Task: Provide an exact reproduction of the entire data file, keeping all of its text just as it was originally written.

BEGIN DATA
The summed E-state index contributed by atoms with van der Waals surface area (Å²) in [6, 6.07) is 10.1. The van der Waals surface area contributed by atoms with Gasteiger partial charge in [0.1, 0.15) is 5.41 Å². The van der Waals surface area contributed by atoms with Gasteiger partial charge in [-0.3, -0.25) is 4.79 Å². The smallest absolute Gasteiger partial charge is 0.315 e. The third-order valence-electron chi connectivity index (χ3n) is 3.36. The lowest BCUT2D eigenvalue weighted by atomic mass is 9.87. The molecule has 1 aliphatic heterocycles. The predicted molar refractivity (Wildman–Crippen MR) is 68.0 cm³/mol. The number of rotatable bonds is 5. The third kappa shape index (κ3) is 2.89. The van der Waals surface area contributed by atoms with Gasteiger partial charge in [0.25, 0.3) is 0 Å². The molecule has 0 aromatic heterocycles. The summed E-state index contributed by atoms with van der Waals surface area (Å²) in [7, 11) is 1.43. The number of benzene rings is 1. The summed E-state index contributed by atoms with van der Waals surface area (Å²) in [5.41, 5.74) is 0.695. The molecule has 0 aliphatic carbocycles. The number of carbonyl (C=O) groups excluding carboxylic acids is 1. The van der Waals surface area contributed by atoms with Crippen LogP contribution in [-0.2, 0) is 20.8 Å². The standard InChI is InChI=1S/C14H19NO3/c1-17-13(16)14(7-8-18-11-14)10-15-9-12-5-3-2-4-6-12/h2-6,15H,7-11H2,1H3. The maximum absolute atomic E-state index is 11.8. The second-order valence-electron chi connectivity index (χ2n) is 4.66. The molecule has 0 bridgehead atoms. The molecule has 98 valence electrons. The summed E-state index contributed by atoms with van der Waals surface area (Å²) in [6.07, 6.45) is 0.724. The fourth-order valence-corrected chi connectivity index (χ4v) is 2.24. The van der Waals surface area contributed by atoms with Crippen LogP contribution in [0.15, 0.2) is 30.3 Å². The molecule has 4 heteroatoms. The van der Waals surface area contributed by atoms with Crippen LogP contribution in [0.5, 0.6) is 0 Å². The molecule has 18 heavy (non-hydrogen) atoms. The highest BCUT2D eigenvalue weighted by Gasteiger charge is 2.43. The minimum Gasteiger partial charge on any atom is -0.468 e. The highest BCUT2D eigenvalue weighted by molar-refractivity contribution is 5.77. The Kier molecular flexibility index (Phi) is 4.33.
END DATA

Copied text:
The summed E-state index contributed by atoms with van der Waals surface area (Å²) in [6, 6.07) is 10.1. The van der Waals surface area contributed by atoms with Gasteiger partial charge in [0.1, 0.15) is 5.41 Å². The van der Waals surface area contributed by atoms with Gasteiger partial charge in [-0.3, -0.25) is 4.79 Å². The smallest absolute Gasteiger partial charge is 0.315 e. The third-order valence-electron chi connectivity index (χ3n) is 3.36. The lowest BCUT2D eigenvalue weighted by atomic mass is 9.87. The molecule has 1 aliphatic heterocycles. The predicted molar refractivity (Wildman–Crippen MR) is 68.0 cm³/mol. The number of rotatable bonds is 5. The third kappa shape index (κ3) is 2.89. The van der Waals surface area contributed by atoms with Gasteiger partial charge in [0.25, 0.3) is 0 Å². The molecule has 0 aromatic heterocycles. The summed E-state index contributed by atoms with van der Waals surface area (Å²) in [7, 11) is 1.43. The number of benzene rings is 1. The summed E-state index contributed by atoms with van der Waals surface area (Å²) in [5.41, 5.74) is 0.695. The molecule has 0 aliphatic carbocycles. The number of carbonyl (C=O) groups excluding carboxylic acids is 1. The van der Waals surface area contributed by atoms with Crippen LogP contribution in [-0.2, 0) is 20.8 Å². The standard InChI is InChI=1S/C14H19NO3/c1-17-13(16)14(7-8-18-11-14)10-15-9-12-5-3-2-4-6-12/h2-6,15H,7-11H2,1H3. The maximum absolute atomic E-state index is 11.8. The second-order valence-electron chi connectivity index (χ2n) is 4.66. The molecule has 0 bridgehead atoms. The molecule has 98 valence electrons. The summed E-state index contributed by atoms with van der Waals surface area (Å²) in [6.07, 6.45) is 0.724. The fourth-order valence-corrected chi connectivity index (χ4v) is 2.24. The van der Waals surface area contributed by atoms with Crippen LogP contribution in [0.15, 0.2) is 30.3 Å². The molecule has 4 heteroatoms. The van der Waals surface area contributed by atoms with Crippen LogP contribution in [0.5, 0.6) is 0 Å². The molecule has 18 heavy (non-hydrogen) atoms. The highest BCUT2D eigenvalue weighted by Gasteiger charge is 2.43. The minimum Gasteiger partial charge on any atom is -0.468 e. The highest BCUT2D eigenvalue weighted by molar-refractivity contribution is 5.77. The Kier molecular flexibility index (Phi) is 4.33.